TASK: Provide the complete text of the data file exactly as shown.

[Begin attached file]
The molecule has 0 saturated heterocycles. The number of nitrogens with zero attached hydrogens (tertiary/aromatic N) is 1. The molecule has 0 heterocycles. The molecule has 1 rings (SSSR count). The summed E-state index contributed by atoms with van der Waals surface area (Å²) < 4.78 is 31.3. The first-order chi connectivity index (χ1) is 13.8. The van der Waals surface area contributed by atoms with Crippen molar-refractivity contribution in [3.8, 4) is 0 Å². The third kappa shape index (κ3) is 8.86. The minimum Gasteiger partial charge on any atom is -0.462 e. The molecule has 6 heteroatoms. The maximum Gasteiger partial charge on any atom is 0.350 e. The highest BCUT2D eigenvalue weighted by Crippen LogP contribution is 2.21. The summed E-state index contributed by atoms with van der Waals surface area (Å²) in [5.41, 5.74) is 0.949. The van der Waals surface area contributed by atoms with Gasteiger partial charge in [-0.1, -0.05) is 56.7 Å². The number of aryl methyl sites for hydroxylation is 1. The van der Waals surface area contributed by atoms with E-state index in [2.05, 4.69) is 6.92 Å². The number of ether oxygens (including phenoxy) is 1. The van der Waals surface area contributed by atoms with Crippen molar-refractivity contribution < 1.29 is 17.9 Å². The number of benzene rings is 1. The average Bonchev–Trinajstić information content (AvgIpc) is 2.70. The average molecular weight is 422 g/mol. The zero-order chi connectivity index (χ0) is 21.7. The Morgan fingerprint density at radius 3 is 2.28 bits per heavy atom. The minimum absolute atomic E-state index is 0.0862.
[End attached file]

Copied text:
The molecule has 0 saturated heterocycles. The number of nitrogens with zero attached hydrogens (tertiary/aromatic N) is 1. The molecule has 0 heterocycles. The molecule has 1 rings (SSSR count). The summed E-state index contributed by atoms with van der Waals surface area (Å²) < 4.78 is 31.3. The first-order chi connectivity index (χ1) is 13.8. The van der Waals surface area contributed by atoms with Crippen molar-refractivity contribution in [3.8, 4) is 0 Å². The third kappa shape index (κ3) is 8.86. The minimum Gasteiger partial charge on any atom is -0.462 e. The molecule has 6 heteroatoms. The maximum Gasteiger partial charge on any atom is 0.350 e. The highest BCUT2D eigenvalue weighted by Crippen LogP contribution is 2.21. The summed E-state index contributed by atoms with van der Waals surface area (Å²) in [5.41, 5.74) is 0.949. The van der Waals surface area contributed by atoms with Gasteiger partial charge in [-0.1, -0.05) is 56.7 Å². The number of aryl methyl sites for hydroxylation is 1. The van der Waals surface area contributed by atoms with E-state index in [2.05, 4.69) is 6.92 Å². The number of ether oxygens (including phenoxy) is 1. The van der Waals surface area contributed by atoms with Crippen molar-refractivity contribution < 1.29 is 17.9 Å². The number of benzene rings is 1. The average Bonchev–Trinajstić information content (AvgIpc) is 2.70. The average molecular weight is 422 g/mol. The zero-order chi connectivity index (χ0) is 21.7. The Morgan fingerprint density at radius 3 is 2.28 bits per heavy atom. The minimum absolute atomic E-state index is 0.0862.